“Enough,” he said, interrupting General Naga’s report. “Here’s what I want. Make sure our defensive positions are impregnable. I don’t want them to even try us. Let them see our strength. In the meantime, I need better intelligence on Moburu’s numbers. We know he has two thousand krul. How many men does he have? And where the hell is—” A vision flashed before Dorian’s eyes of Khali herself, rising from the ground, perfect, whole, beautiful, embodied and smiling victoriously. The room had disappeared, and only she remained, potent, a black ocean of krul rising around her.

  “And where the hell is Neph Dada?” he heard a voice say. Though he couldn’t see the speaker, he knew it must be Jenine. “His Holiness demands you find out. He’ll expect your report this evening. For now, begone.”

  Dorian blinked and the vision was gone. General Naga turned back as he reached the flap of the tent. He seemed reassured to find Dorian meeting his eye. “The queen speaks with my voice,” Dorian said. “Is that a problem, general?”

  “Of course not, Your Holiness. I will report when we get word.” He bowed deeply, and left.

  When the last of them was gone, Dorian let out a long breath. Jenine took his hand and he sat. “I need to use it,” Dorian said.

  “Every time you do, it’s harder to stop,” Jenine said.

  She was right, but with so many armies in close proximity, Dorian needed to use his gift to make sure he didn’t trigger a cataclysm. He’d done everything he knew to do militarily to discourage the Cenarians from attacking, but with Neph’s men and Moburu’s nearby, there were too many factors at play for him to not try to see the futures down the roads before him.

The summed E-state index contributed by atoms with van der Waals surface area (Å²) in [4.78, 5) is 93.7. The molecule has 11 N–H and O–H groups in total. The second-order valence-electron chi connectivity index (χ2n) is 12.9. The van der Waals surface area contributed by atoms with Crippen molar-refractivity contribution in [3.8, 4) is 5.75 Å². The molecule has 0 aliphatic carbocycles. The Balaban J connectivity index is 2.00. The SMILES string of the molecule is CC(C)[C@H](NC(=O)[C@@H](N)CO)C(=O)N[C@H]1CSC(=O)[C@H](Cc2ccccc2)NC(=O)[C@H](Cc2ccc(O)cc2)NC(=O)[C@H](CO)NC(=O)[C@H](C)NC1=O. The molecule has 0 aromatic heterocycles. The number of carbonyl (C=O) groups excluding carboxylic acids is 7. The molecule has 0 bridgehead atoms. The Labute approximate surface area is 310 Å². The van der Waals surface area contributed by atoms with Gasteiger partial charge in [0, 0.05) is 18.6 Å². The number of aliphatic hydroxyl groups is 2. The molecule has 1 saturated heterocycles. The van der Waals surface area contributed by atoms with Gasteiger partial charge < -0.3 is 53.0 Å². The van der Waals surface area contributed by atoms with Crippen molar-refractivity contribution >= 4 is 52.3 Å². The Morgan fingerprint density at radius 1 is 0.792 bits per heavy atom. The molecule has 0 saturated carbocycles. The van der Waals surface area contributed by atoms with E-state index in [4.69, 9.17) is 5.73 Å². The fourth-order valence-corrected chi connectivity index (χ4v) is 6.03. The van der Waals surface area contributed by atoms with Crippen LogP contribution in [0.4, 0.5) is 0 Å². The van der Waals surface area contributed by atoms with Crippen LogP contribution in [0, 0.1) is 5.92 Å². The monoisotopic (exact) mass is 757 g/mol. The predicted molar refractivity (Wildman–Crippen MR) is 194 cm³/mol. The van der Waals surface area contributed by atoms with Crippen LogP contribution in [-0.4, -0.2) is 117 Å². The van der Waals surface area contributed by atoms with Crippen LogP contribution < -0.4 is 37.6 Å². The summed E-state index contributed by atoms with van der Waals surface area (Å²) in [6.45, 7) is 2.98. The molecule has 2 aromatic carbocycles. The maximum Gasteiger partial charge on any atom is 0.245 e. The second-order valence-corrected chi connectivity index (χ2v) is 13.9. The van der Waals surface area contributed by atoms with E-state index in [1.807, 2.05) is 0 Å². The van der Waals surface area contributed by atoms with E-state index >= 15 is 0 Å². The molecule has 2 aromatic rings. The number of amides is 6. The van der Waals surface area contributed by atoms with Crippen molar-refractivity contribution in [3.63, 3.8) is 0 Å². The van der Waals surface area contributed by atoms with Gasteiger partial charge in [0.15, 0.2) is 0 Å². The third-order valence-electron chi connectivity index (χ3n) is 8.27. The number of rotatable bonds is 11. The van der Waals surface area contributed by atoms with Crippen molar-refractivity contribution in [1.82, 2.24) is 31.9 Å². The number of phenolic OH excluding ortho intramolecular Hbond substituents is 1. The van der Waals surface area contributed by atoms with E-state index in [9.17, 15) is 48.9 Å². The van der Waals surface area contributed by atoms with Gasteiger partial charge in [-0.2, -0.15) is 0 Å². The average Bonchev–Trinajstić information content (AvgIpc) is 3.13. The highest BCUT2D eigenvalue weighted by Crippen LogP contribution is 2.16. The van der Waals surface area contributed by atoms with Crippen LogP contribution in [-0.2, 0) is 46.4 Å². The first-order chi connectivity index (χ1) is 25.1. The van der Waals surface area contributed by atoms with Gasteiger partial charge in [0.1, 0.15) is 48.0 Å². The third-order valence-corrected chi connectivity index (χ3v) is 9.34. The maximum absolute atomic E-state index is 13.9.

He’d studied his gift with a Healer’s eyes, and he thought he understood why prophecy seemed easier to begin and harder to stop now. The vir had broken open new channels everywhere throughout his Talent, and it had penetrated his prophetic gift, too. All his magic, and now all his prophecies, passed through the tentacles of vir rather than their natural channels. Because the vir was thicker, everything passed more freely. It was quite possible that the vir, tainted itself, was tainting Dorian’s gift with bizarre visions like those he’d had of the Strangers and his wife pregnant with twins, but there was no help for it now. He would stop using the vir and only use the Talen
t—after this.

  “I love you,” he said.

  “I love you too,” she answered. She had a quill and parchment to write down anything he said, in case he couldn’t remember it afterward.

  Then he dove in. He tried to hold onto enough of himself to speak what he saw, but the current was too strong. He saw a Titan rise from Black Barrow, and then he pulled downstream fifteen years to Torras Bend. There was Feir, standing at a smithy, ordering his young apprentice to gather wood. Then Dorian was a hundred years downstream, in Trayethell, somehow magically rebuilt, celebrating something, a vast parade working through the street. Dorian fought it, tried to throw himself back to a time where his visions would help him. He found himself standing in the guts of Khaliras, deciding whether to take Jenine out through the sewage chutes or try to fight their way out, everything would turn from this one choice—no, that was the past, dammit.